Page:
A word to the wise (and otherwise): don't get H1N1. Just don't. Do whatever you need to do, but minimize your likelihood of infection. It comes on fast, it comes on strong, and you're not worth a tinker's dam while you're down with it. Not fun.
So now, on a lighter note, let's talk about swamp gas. Landfill exhalations. Cow farts. Methane.
If I have a major quibble with the approach in the WBGU report I was commenting on last week (and will have a couple more comments on in future), it's that it lumps methane in with carbon dioxide for greenhouse gas accounting purposes and so, by implication, for mitigation planning.
Now, I understand some of the reasons for handling methane that way. Burn fossil fuel and you don't just get CO2, you also get methane and nitrous oxide. The quantities are small, compared to the CO2 you get, but the multipliers are significant (like 21 and 310 -- that's how much more powerful GHGs methane and nitrous are than CO2). So for fossil fuel combustion, it's easy to account for the three gases at the same time, and the mitigation steps you're likely to take (like burning less of that stuff, or switching from coal to natural gas) affect all three simultaneously.
But there are also reasons why methane should be tracked separately from CO2. For starts, there are activities (like decomposition of organic matter in the absence of oxygen, or operation of a confined animal feeding operation) that produce lots of methane but little or no CO2. To mitigate these emissions, you need to be thinking along very different lines. And, to my mind more important, methane behaves very differently, as GHGs go, from carbon dioxide.
Carbon dioxide takes years (some say decades) to rise to the level in the atmosphere where it has its greatest GHG effect. On the other hand, once it gets there, it stays for millenia. Methane, conversely, becomes effective as a GHG very quickly but also tends to break down within about a decade or so. (In fact, the multiplier for methane used to be even higher, before scientists determined just how short-lived its effect is.)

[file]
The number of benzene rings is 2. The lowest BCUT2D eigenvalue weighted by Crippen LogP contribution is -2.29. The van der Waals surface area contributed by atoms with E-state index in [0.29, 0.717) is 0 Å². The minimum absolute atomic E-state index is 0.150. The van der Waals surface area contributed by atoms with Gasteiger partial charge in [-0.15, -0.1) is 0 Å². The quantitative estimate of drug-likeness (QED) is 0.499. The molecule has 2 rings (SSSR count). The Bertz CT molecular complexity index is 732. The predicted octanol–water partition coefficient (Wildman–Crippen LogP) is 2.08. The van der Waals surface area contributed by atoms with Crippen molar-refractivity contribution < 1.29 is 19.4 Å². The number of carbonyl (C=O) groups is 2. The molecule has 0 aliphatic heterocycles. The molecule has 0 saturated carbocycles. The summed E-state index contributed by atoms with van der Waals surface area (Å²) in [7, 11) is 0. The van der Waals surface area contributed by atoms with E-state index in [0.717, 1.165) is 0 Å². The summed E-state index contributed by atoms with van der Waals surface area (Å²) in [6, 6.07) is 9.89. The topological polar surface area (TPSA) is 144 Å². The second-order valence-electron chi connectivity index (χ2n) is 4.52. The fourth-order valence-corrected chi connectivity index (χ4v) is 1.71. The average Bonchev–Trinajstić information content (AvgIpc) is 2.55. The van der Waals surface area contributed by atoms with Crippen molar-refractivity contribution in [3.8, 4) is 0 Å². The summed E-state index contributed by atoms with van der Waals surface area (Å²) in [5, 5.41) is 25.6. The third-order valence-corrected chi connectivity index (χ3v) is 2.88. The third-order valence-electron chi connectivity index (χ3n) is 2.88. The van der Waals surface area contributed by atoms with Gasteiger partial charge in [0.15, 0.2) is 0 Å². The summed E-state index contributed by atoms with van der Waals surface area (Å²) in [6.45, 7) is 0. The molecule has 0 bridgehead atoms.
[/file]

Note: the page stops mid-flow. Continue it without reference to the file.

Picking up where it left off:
One of the implications of that difference in behaviors is that, if we want to make a significant near-term impact on the effects of accumulating greenhouse gases, one thing that might make sense is to attack our methane emissions fast and hard. We can't solve the climate change problem by eliminating methane output alone, but you've got to start somewhere. And reducing methane emissions could create a short-term negative blip that's not caused by a downturn in the economy. (Think of the psychological impact of the recent report that US GHG emissions have decreased as a result of the current economic situation. Could any single news item do more to solidify the link in people's minds between addressing climate change and going into economic free-fall?)
Anyways, I'm not absolutely convinced that the WBGU should have proposed addressing methane separately from CO2, but I'm also not sure they got it right. Simple has its advantages, and they're already proposing a number of other approaches which increase complexity. Since there are fewer reasons to account for nitrous oxide emissions separately from CO2, maybe we might just as well leave methane as part of the CO2-equivalent accounting community.
It's all so hard to think about. Especially when your whole body still hurts.